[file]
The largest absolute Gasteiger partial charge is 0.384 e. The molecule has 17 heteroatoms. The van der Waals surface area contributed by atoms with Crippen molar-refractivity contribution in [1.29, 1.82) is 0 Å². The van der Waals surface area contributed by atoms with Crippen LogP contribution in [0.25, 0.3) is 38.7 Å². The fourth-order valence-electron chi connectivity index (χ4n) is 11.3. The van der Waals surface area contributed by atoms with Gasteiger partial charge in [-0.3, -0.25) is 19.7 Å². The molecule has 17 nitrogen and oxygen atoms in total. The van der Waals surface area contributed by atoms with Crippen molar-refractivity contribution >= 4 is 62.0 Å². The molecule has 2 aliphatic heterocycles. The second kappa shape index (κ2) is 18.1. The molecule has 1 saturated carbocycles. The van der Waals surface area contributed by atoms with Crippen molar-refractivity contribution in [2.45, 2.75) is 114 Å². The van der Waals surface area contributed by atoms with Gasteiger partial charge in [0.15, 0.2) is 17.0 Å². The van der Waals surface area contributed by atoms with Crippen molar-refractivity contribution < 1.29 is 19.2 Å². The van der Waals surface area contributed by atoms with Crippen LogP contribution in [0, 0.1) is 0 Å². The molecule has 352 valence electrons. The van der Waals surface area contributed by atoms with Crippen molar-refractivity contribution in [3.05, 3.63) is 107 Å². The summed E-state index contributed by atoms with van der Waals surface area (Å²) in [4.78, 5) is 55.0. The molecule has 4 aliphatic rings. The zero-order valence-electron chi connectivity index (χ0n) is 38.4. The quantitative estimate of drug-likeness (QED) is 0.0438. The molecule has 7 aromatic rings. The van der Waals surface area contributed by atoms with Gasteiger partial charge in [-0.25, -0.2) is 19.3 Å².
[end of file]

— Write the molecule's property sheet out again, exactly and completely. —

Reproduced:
The largest absolute Gasteiger partial charge is 0.384 e. The molecule has 17 heteroatoms. The van der Waals surface area contributed by atoms with Crippen molar-refractivity contribution in [1.29, 1.82) is 0 Å². The van der Waals surface area contributed by atoms with Crippen LogP contribution in [0.25, 0.3) is 38.7 Å². The fourth-order valence-electron chi connectivity index (χ4n) is 11.3. The van der Waals surface area contributed by atoms with Gasteiger partial charge in [-0.3, -0.25) is 19.7 Å². The molecule has 17 nitrogen and oxygen atoms in total. The van der Waals surface area contributed by atoms with Crippen molar-refractivity contribution >= 4 is 62.0 Å². The molecule has 2 aliphatic heterocycles. The second kappa shape index (κ2) is 18.1. The molecule has 1 saturated carbocycles. The van der Waals surface area contributed by atoms with Crippen molar-refractivity contribution in [2.45, 2.75) is 114 Å². The van der Waals surface area contributed by atoms with Gasteiger partial charge in [0.15, 0.2) is 17.0 Å². The van der Waals surface area contributed by atoms with Crippen molar-refractivity contribution < 1.29 is 19.2 Å². The van der Waals surface area contributed by atoms with Crippen LogP contribution in [0, 0.1) is 0 Å². The molecule has 352 valence electrons. The van der Waals surface area contributed by atoms with Crippen molar-refractivity contribution in [3.05, 3.63) is 107 Å². The summed E-state index contributed by atoms with van der Waals surface area (Å²) in [4.78, 5) is 55.0. The molecule has 4 aliphatic rings. The zero-order valence-electron chi connectivity index (χ0n) is 38.4. The quantitative estimate of drug-likeness (QED) is 0.0438. The molecule has 7 aromatic rings. The van der Waals surface area contributed by atoms with Gasteiger partial charge in [-0.25, -0.2) is 19.3 Å².